I’m very pleased to say I finally made it to an event in the South Island thanks to a lot of help and support from my family. And what an event it was! I was pretty excited to be seeing the likes of Didier Auriol and Hayden Paddon in Mk2 Escorts and Neal Bates in his Toyota Celica over the weekend.
Arriving early Friday morning, I was keen to collect the hire car and go look at some of the stages. The first notable thing as we got off the plane was the temperature. It was somewhat polar compared to Tauranga! The first stage I wanted to look at was almost opposite the airport, so only a few minutes’ drive.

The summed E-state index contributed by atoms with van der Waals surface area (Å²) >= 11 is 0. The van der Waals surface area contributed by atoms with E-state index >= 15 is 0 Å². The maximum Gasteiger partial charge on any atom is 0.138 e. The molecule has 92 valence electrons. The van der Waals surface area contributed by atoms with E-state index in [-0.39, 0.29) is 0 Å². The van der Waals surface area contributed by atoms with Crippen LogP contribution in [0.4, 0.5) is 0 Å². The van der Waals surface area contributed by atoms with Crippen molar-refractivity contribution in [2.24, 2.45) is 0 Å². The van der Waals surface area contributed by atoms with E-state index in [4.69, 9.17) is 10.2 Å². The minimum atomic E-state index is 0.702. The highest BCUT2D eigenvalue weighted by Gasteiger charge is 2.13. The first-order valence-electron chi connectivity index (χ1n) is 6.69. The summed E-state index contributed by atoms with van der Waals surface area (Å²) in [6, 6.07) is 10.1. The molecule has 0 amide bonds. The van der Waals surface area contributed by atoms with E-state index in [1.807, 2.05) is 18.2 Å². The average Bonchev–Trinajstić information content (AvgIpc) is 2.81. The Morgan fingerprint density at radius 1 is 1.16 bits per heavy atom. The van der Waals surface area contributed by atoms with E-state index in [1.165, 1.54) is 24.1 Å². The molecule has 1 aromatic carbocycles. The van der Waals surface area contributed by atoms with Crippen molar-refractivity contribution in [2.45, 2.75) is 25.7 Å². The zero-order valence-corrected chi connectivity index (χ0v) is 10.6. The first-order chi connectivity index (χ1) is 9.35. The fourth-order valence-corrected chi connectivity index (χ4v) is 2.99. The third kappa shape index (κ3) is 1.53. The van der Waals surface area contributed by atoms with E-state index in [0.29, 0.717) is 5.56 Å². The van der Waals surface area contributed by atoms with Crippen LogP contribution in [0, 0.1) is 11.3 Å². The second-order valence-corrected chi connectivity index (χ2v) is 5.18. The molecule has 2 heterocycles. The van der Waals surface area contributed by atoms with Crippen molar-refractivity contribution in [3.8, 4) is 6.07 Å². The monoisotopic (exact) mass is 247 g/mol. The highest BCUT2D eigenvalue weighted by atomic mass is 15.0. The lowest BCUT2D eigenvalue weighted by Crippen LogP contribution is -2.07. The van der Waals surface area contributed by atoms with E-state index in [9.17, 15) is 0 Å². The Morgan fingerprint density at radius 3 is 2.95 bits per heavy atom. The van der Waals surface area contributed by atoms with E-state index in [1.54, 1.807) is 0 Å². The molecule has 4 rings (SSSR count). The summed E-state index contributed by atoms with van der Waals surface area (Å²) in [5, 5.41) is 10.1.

We would be driving the stage in reverse, which from my point of view is quite good, as this is the way I see it from when photographing. The stage was McIntosh Road. At the start of the gravel section there is a sign which said Dry Weather Road only, and as it was currently raining I decided to carry on. Nothing could have prepared me for how steep the road was! The hire car was struggling to get grip on the slippery mud/gravel surface. After a couple of kms or so, we came across the hill we’d wanted to look at. I approached the bottom and tried hard to get up it, but the front wheel drive couldn’t cope with the hill. I was in drive but going backwards down the hill again, sliding all the way to the bottom. Not one to give up, I backed up and had a good run at it. I got a little higher but still failed, ending up going down backwards again. It was then time to give up, turn around, and go back. That in itself was a scary drive out given the steepness and lack of grip. The road has the profile and steepness of a decent rollercoaster ride. I have total respect for each and every driver who drove this stage at competition speed!! You have balls!